“It was the third album I did, and strangely it sold the best. The title track ‘Annule’ was recorded in a desperate need of a Schengen Visa, which I was rejected in most of the consulates of Georgia. I wanted to be with the man who would become my husband, in Cologne, and instead I was trapped in Tiflis, Georgia. That’s the story of the cover artwork and the title track. This album was the first time I tried straight beat and rap [laughs]. I also found out that merging different styles of music is probably the most interesting way for me to put together an album. That’s how I’ve done it ever since…”

What other up-and-coming artists are you into at the moment? Any recommendations of people we should check out?

“Nika Machaidze AKA Nikakoi.”

You make a lot of broken, rhythmically abstract music, but you’ve also made tracks that are more club-oriented, rooted in house/techno. Do you think of any of your music as “dance” music? Does dance music interest you?

Tba Empty’s Stupid Rotation is the first dance album I made. It’s something I always loved and wanted to do, but never thought I could. Techno was always one of the biggest inspiration sources to me. It has the most qualitative and functional emptiness in it. There’s no other construction that has so much room for thought inside.

“In the beginning I thought that I’d never be able to produce anything groovy enough to make me dance. With Stupid Rotation I was startled to find out that I can make a club full of people dance for hours and that playing live can actually be so much fun. Since that album I put out several EP and LP s with a pure, straight beat. For me, it’s much more difficult to produce a good techno track then a good song or a composition for piano. And it is 100% due to Thomas Brinkmann that I sometimes make straight-beat.”

“Techno was always one of the biggest inspiration sources to me…There’s no other construction that has so much room for thought inside.”

What reaction are you trying to provoke with your music? What message, if any, are you trying to convey?

“I’m truly happy if my music is able to reach the listener. I never think of  putting any concrete message into music. It’s as abstract and metaphysical as poetry. Initially you make music or art because you feel the urge to say something, but I don’t care about the content of what I’m saying.

“It doesn’t matter if what you say is accurate and true. I don’t care about facts, because myths are much more alive, bewitching and creative, because they provoke development and process. Most importantly they have ability to live and  inspire further on, beyond the feasible verge. So if my music succeeds in reaching someone and changing just a tiny little detail, or making one’s day – then i think I’ve done a good job [laughs].”

Where do you live and work? In the city? How have your surroundings affected the kind of work you make?

“In Tbilisi and in Berlin. I really don’t know if my surroundings have much to do with my work. It’s always hard for me to answer this question, because once again my understanding of music and the process of making music is way too focussed on individual approach. That certainly involves the environment and surroundings in which an artist was raised and formed. But at the end of the day music is more wide-ranging and extensive then cultural bounds, it is an integrated part of our inner world. That’s the place it interacts with, and derives from.”

“I became lazy because I make music, which is a pure luxury – it requires nothing but a moment of peace and contemplation.”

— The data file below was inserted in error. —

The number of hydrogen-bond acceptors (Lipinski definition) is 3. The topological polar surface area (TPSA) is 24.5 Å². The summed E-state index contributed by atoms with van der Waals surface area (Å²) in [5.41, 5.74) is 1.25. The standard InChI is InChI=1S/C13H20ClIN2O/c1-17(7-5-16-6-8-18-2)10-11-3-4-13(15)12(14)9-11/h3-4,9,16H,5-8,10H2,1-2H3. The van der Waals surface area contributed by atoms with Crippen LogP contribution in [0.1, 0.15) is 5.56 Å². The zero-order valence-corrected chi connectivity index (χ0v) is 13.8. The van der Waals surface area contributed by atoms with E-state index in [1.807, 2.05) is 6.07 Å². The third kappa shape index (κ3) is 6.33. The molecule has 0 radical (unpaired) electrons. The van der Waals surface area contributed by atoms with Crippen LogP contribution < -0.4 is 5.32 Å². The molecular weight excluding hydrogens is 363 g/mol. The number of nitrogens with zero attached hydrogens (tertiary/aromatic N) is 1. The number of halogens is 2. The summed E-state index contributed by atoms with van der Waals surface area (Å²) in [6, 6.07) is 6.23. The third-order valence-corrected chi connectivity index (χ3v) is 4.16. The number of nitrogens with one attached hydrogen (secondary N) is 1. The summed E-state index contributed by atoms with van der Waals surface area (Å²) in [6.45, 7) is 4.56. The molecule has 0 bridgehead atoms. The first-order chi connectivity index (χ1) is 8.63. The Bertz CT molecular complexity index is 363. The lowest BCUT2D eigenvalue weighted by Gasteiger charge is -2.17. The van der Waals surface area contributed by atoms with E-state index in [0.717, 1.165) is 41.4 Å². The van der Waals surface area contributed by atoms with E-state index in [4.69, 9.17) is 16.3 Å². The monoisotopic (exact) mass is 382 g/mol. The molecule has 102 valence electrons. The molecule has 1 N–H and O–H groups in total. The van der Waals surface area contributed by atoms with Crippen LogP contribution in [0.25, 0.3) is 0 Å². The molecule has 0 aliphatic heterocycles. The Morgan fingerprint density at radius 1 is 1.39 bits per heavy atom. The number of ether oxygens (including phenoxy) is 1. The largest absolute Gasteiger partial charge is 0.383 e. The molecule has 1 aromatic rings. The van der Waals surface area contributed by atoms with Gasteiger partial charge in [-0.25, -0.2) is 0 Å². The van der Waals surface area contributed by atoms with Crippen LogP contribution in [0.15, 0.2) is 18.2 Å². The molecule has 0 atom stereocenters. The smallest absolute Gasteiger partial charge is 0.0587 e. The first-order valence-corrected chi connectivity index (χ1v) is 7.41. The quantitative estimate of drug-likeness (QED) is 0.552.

You’ve made several films, right? Are you still working with visual media? Is the visual aspect of your performances important to you?

“I’ve made actually just one video and luckily enough it won a prize at the film festival. I guess that’s why people think that i make video art too…

“Right now I don’t do any visual media at all. It’s too focused for me. Somehow I think that besides the form, it also requires a great deal of ideas. And me – I totally lack ideas. I became lazy because I make music, which is a pure luxury – it requires nothing but a moment of peace and contemplation.”

You released several records on Max Ernst. Did the music and ideas of Brinkmann and the label influence you in any way?

“Absolutely. Thomas taught me probably the most important thing: to be able to confront your limits and go beyond them. His music is just as uncompromising and unconditional as his character. Max.Ernst [Brinkmann’s label] gave me and my music a chance to find it’s way in the world. And the way this label works is probably the most incorruptible and self-aware that I have ever encountered.”

“The way Thomas Brinkmann and Max.Ernst works is probably the most incorruptible and self-aware that I have ever encountered.”

How do you feel the climate, audience and market for electronic music such as your own changed in the years since you began your career as an artist?

“I think it was already too late and too burdensome to become big with the small labels when I began making music. It was already not ‘the right place and the right time’ kind of thing, because by that point electronic music had its front-runners and the canon had been formed. Nowadays the scene is even more hostile for the newcomers, because music doesn’t sell, unless it’s from the ‘big name’ and unless millions of dollars were invested in it beforehand. The MP3 download era is not exactly very friendly with the labels, distributors and artists. We all have to think twice before spending money on a moderate 2,000 copies. But even that is not a good enough hindrance for artists. And even though there’s just too much music and too many labels nowadays, I still encounter outstanding and quality music sometimes, and that’s just about enough.”

Tell us about your work on chain-music…

“One day I got a mail from Ryuichi Sakamoto, who wanted me to participate in the project. I sent him lot of music and we chose one track. Later on we collaborated on one track, which is going to be part of the album I’m releasing on Monika, in september.

What else do you have lined up for 2010?

“An online EP release on Monika (actually happening right now), also a CD release in September, on Monika, and vinyl (‘Straight Base Drum’) on Laboratory Instinct. “I’m also working on a feature animation film soundtrack…very excited about this.”

Kiran Sande